With the success of the Olympics and the excitement of another Premier League season, England’s upcoming international friendly with Italy has gone largely unnoticed. It’s unnecessary sport, crammed into the middle of better sport, like serving someone a greasy cheeseburger immediately after a fillet steak, and just before the ice cream turns up. And yet, this game is actually worth watching. This week, we might find out what Roy Hodgson has got lined up for us over the next two years.
Hodgson won plaudits over the summer, and deservedly so. While he wasn’t able to provide us with even a moment of soaring national pride, like Mo Farah and his friends, he did at least ensure that we kept our dignity. In a short space of time, under unimaginable pressure and without a number of key players, he made England extremely average. There are football supporters in France who dream of following an extremely average national team. There is absolutely nothing wrong with two deep trenches of four when there isn’t the time to prepare anything else. England trudged through to the group stages like a postman on a wet Wednesday morning, head bowed and drenched to the bone, but defiantly getting the job done. But the summer has passed now, and more is expected.
Hodgson has a choice now. Does he plough on through those wet streets delivering letters, or does he reach for something better? We can only pray that it’s the latter. Hodgson cannot go into the World Cup campaign playing the football of the summer. To do so wouldn’t just be an embarrassing reinforcement of our mental limitations, it would be a fundamental waste of everybody’s time. This summer, England were too scared to pass and too timid to move. They built up their walls and hid behind them, breaking out only to crash a long ball into the channels in the hope that it would either land on Andy Carroll’s head or that someone would scamper onto it. This is not good enough.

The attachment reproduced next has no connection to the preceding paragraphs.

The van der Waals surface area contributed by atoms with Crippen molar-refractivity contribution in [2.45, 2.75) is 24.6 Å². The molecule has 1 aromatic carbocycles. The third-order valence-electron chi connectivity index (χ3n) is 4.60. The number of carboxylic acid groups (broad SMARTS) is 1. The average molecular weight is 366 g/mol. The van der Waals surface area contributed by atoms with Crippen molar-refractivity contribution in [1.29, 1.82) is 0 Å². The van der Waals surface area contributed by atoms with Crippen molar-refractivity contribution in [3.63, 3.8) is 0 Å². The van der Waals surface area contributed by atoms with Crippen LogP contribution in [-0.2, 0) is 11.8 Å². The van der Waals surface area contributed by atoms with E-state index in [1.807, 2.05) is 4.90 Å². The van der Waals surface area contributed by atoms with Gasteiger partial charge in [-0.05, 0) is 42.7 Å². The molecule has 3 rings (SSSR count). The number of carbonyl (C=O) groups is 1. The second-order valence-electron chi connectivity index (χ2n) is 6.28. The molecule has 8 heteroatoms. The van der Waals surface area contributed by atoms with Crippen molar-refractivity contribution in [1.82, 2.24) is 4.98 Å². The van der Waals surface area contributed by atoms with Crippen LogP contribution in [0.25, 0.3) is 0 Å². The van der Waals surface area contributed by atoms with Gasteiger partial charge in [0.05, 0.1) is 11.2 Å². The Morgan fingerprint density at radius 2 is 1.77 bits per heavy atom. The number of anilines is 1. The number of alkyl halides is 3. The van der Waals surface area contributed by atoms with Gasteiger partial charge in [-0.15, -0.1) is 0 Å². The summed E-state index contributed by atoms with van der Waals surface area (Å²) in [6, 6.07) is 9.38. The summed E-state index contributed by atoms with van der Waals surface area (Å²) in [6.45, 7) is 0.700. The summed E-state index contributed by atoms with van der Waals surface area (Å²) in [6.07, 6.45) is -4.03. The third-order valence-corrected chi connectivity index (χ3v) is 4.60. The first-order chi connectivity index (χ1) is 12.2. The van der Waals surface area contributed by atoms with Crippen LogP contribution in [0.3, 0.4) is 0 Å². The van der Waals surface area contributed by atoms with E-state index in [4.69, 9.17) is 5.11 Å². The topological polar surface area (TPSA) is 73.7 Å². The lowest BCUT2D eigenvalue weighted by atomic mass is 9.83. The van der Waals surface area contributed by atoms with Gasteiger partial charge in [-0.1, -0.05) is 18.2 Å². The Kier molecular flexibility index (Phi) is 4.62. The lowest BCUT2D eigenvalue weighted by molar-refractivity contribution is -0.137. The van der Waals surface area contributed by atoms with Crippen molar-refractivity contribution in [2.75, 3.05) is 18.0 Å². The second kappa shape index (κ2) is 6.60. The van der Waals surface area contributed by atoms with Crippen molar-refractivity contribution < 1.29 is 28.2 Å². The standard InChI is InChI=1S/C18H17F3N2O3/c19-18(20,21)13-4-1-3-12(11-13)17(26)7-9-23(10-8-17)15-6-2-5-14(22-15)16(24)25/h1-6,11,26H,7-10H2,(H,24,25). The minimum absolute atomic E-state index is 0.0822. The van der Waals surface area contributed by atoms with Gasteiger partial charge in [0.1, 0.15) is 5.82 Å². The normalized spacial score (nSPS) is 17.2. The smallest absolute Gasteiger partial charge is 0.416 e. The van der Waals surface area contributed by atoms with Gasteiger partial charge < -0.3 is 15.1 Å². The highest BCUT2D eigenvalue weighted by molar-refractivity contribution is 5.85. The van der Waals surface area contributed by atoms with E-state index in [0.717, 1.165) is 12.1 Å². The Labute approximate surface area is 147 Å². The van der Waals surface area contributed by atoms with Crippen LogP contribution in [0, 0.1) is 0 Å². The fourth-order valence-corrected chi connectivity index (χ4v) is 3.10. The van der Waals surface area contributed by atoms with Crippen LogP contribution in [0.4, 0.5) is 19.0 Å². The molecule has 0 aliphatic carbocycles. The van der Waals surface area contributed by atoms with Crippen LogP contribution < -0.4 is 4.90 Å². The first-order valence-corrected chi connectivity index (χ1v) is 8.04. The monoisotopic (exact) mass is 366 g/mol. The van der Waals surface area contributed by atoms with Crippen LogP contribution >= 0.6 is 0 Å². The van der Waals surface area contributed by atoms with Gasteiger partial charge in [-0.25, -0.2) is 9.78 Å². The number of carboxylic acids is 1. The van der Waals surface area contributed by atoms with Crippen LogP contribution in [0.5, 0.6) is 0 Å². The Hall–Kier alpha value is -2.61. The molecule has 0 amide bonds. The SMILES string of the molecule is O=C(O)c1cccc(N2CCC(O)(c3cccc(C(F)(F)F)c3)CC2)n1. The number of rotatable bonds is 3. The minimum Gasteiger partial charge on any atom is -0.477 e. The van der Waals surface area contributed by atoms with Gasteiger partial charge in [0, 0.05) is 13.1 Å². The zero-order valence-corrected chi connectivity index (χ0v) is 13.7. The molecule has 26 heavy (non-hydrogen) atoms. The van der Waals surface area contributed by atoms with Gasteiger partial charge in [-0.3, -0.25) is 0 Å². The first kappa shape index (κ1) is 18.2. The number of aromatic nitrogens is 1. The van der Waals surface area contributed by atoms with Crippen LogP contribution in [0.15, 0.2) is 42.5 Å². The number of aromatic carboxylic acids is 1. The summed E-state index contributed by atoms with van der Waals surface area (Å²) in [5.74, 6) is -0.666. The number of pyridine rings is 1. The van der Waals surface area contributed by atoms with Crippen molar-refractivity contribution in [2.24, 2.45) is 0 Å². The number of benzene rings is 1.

There were signs in the Team GB performances, if you looked closely enough, of players who were prepared to pass the ball swiftly and intelligently. Granted, some of them were Welsh, but in Tom Cleverley, Scott Sinclair and Daniel Sturridge, England has men of technical ability and pace. Hodgson needs to harness that talent, by all means protecting it with a tight-fisted defence, but allowing it to flourish at the other end of the pitch. He’s going to have to drop the reliance on 4-4-2/4-4-1-1 and move to something a little more frisky. In short, he’s going have to turn his back on everything he knows and believes in.
With the greatest of respect to both clubs, this is not Fulham and this is not West Bromwich Albion. England are not playing primarily to avoid relegation, deeming mid-table to be a success. There is enough dormant potential to build something far more ambitious. This isn’t another call to ‘be more like Spain’ or to ‘imitate Germany’, it’s simply a desire to be brave. If England go out against Italy tomorrow with the intention of moving the ball around, using it with a degree of intelligence that we haven’t seen in a white shirt for many years, then the result, whichever way it goes, will be irrelevant. It will be enough to know that Hodgson is trying to create something better, and I will fight to defend him until the waves cease to crash upon the beaches and the mountains tumble to the ground. By which I mean that I’ll be nice about him on Twitter.
But, by thunder, if England take to the pitch on Wednesday night and play a series of empty-skulled long balls to Carroll, desperately clearing their lines in the absence of inspiration or strategy, then we may as well write the next two years off and focus on our clubs. I am not signing up for that.
Read more comment from Iain Macintosh HERE.